In this paper, effects of four types of axially symmetric magnetic fields on the dynamics of low-current dc vacuum arc plasma, which is less than 30 A, were examined. Arcs were ignited by the opening of the butt contacts made of zinc. In the axial magnetic field, the arc plasma was restricted within a column, and the arc voltage rose with increasing gap length. When a magnet was arranged behind the cathode, the cathode spot rotated in the opposite direction to the Lorentz force (-J times B) on the edge of the circular-rod cathode. On the other hand, when a magnet was arranged behind the anode, the arc plasma was constricted on the anode side, and the lifetimes of the arcs became longer, although the arc voltage rose with increasing gap length. The compression effect of the axial component of the magnetic field was analyzed by introducing a simple magnetic piston model, and the experimental diameters of the arc column showed a good agreement with the model. View full abstract»

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  • Transient Cathode Spot Operation at a Microprotrusion in a Vacuum Arc

    Publication Year: 2007 , Page(s): 966 - 972
    Cited by:  Papers (5)
    Save to Project icon | Request Permissions | Click to expandQuick Abstract | PDF file iconPDF (268 KB) |  | HTML iconHTML  

    A physical model and system of equations was formulated to describe transient cathode spot evolution at a single protrusion. The model considered the self-consistent processes including protrusion heating, kinetics of cathode vaporization, plasma generation, and current continuity. The time dependencies of spot current, current density, and protrusion size were calculated, taking into account the heat flux from the plasma (surface heat source) and Joule energy (volume source). The plasma density, temperature, degree of vapor ionization, electron current fraction, and cathode erosion rate were calculated as functions of the protrusion size, which reduced in time during the spot operation. It was shown that the spot operation on the protrusion was limited by the disappearance of the protrusion due to cathode erosion. The protrusion disappearance time determined the duration of the transient arc spot at a single protrusion. It was calculated that 1-5 mum protrusions reduce their size significantly due to evaporation in 0.5-10 mus, respectively. The smaller time of protrusion destruction occurs due to it relatively high heating, which was mostly by the heat flux from the surrounding plasma. View full abstract»

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  • Measurement of Ion Flux as a Function of Background Gas Pressure in a Hot Refractory Anode Vacuum Arc

    Publication Year: 2007 , Page(s): 973 - 979
    Cited by:  Papers (2)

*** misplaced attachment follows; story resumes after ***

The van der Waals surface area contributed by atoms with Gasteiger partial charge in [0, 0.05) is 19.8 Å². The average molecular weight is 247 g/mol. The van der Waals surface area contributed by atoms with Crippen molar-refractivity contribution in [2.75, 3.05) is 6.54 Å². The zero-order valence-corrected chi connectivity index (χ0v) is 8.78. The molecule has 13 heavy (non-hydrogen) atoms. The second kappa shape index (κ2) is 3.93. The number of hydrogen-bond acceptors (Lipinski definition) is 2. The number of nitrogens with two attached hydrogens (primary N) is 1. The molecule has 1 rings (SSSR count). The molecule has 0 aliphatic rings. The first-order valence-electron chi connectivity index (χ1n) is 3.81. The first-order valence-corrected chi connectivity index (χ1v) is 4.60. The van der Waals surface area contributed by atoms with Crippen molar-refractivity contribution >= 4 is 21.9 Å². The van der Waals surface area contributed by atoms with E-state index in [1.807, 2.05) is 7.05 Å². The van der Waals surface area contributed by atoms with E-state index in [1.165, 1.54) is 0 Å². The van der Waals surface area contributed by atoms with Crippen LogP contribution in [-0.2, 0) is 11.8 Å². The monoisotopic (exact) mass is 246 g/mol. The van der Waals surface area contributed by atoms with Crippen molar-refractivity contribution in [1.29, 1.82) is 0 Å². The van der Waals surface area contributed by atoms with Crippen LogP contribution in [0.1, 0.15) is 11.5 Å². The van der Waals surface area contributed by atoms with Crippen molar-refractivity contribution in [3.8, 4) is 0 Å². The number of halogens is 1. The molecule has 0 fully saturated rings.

Save to Project icon | Request Permissions | Click to expandQuick Abstract | PDF file iconPDF (318 KB) |  | HTML iconHTML  

    The hot refractory anode vacuum arc (HRAVA) is a metallic plasma source in which plasma expands radially from the interelectrode gap and may deposit substrates circumferentially disposed around the electrode axis. The dependence of copper ion flux expanding from the HRAVA interelectrode gap was determined as a function of background gas pressure. The fraction of the ion flux in the radially expanding plasma flux was obtained by measuring the ion current and the film thickness. Experiments were conducted with arc currents of 145-250 A, a molybdenum anode, and an electrode separation of about 10 mm. The saturation ion current was measured with a circular flat probe with 10-mm diameter biased at -30 V with respect to the anode. It was found that the collected ion current in vacuum was almost constant during the first 30 s of the arc - ~2.5 mA/cm2 at a distance of 110 mm from the arc axis, with an arc current of 200 A, and increased to a steady-state value in the developed HRAVA (t > 40 s) of ~5.5 mA/cm2. The measured ion current in argon, nitrogen, and helium environments and the deposition rate in nitrogen remained approximately constant with background gas pressure up to some critical pressure and, then, decreased with pressure eventually reaching zero. The critical pressures were 2, 4, and 10 Pa for argon, nitrogen, and helium, respectively. The critical nitrogen pressure for the deposition rate was 2 Pa in contrast with 4 Pa for the ion current. The ion fraction in total deposition flux was 0.6 in vacuum and decreased with nitrogen pressure, except that a local maximum of ~0.8 was observed at ~13 Pa. View full abstract»

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  • Droplets Evaporation in Vacuum Arc Plasma

    Publication Year: 2007 , Page(s): 980 - 985
    Cited by:  Papers (8)
    Save to Project icon | Request Permissions | Click to expandQuick Abstract | PDF file iconPDF (394 KB) |  | HTML iconHTML